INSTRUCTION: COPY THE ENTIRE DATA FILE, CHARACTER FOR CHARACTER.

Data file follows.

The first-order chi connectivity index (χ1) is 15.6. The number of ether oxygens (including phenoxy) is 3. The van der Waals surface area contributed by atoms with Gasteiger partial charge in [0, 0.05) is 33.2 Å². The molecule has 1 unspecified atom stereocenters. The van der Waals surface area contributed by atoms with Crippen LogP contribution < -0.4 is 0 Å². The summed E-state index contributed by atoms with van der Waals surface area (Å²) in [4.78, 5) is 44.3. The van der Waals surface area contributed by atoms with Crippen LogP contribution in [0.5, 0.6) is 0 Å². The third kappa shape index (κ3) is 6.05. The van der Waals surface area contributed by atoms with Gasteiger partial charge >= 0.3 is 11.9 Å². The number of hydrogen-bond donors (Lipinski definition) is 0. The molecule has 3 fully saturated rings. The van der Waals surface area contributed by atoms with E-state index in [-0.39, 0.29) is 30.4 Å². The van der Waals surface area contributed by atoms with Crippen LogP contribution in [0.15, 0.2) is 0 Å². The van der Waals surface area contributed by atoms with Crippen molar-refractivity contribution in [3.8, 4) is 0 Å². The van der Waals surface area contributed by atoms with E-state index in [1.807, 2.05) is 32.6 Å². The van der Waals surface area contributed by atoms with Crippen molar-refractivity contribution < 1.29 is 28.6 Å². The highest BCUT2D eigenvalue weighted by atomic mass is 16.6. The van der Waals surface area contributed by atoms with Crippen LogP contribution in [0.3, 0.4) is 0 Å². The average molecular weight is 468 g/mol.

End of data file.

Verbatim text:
The first-order chi connectivity index (χ1) is 15.6. The number of ether oxygens (including phenoxy) is 3. The van der Waals surface area contributed by atoms with Gasteiger partial charge in [0, 0.05) is 33.2 Å². The molecule has 1 unspecified atom stereocenters. The van der Waals surface area contributed by atoms with Crippen LogP contribution < -0.4 is 0 Å². The summed E-state index contributed by atoms with van der Waals surface area (Å²) in [4.78, 5) is 44.3. The van der Waals surface area contributed by atoms with Crippen LogP contribution in [0.5, 0.6) is 0 Å². The third kappa shape index (κ3) is 6.05. The van der Waals surface area contributed by atoms with Gasteiger partial charge >= 0.3 is 11.9 Å². The number of hydrogen-bond donors (Lipinski definition) is 0. The molecule has 3 fully saturated rings. The van der Waals surface area contributed by atoms with E-state index in [-0.39, 0.29) is 30.4 Å². The van der Waals surface area contributed by atoms with Crippen LogP contribution in [0.15, 0.2) is 0 Å². The van der Waals surface area contributed by atoms with Crippen molar-refractivity contribution in [3.8, 4) is 0 Å². The van der Waals surface area contributed by atoms with E-state index in [1.807, 2.05) is 32.6 Å². The van der Waals surface area contributed by atoms with Crippen molar-refractivity contribution < 1.29 is 28.6 Å². The highest BCUT2D eigenvalue weighted by atomic mass is 16.6. The van der Waals surface area contributed by atoms with Crippen LogP contribution in [0.3, 0.4) is 0 Å². The average molecular weight is 468 g/mol.